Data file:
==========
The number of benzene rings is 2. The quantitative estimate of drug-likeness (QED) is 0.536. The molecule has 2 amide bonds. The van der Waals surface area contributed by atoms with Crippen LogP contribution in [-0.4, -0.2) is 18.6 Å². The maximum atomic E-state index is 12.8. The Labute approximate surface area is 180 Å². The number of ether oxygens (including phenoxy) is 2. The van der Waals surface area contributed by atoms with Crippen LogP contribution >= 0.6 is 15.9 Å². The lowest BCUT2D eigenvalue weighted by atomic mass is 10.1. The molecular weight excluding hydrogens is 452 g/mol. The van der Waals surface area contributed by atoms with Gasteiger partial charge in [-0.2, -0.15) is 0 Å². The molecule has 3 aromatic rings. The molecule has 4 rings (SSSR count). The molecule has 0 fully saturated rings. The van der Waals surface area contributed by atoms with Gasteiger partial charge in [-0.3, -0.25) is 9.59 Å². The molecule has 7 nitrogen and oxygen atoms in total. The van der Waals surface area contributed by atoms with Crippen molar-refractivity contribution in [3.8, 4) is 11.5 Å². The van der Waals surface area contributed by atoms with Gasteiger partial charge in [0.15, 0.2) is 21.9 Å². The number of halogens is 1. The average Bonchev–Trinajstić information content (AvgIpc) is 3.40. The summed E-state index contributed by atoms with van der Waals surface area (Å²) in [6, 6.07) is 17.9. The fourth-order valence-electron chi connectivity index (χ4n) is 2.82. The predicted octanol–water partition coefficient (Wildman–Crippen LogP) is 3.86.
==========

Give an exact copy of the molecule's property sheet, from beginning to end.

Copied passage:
The number of benzene rings is 2. The quantitative estimate of drug-likeness (QED) is 0.536. The molecule has 2 amide bonds. The van der Waals surface area contributed by atoms with Crippen LogP contribution in [-0.4, -0.2) is 18.6 Å². The maximum atomic E-state index is 12.8. The Labute approximate surface area is 180 Å². The number of ether oxygens (including phenoxy) is 2. The van der Waals surface area contributed by atoms with Crippen LogP contribution >= 0.6 is 15.9 Å². The lowest BCUT2D eigenvalue weighted by atomic mass is 10.1. The molecular weight excluding hydrogens is 452 g/mol. The van der Waals surface area contributed by atoms with Gasteiger partial charge in [-0.2, -0.15) is 0 Å². The molecule has 3 aromatic rings. The molecule has 4 rings (SSSR count). The molecule has 0 fully saturated rings. The van der Waals surface area contributed by atoms with Gasteiger partial charge in [-0.3, -0.25) is 9.59 Å². The molecule has 7 nitrogen and oxygen atoms in total. The van der Waals surface area contributed by atoms with Crippen molar-refractivity contribution in [3.8, 4) is 11.5 Å². The van der Waals surface area contributed by atoms with Gasteiger partial charge in [0.15, 0.2) is 21.9 Å². The number of halogens is 1. The average Bonchev–Trinajstić information content (AvgIpc) is 3.40. The summed E-state index contributed by atoms with van der Waals surface area (Å²) in [6, 6.07) is 17.9. The fourth-order valence-electron chi connectivity index (χ4n) is 2.82. The predicted octanol–water partition coefficient (Wildman–Crippen LogP) is 3.86.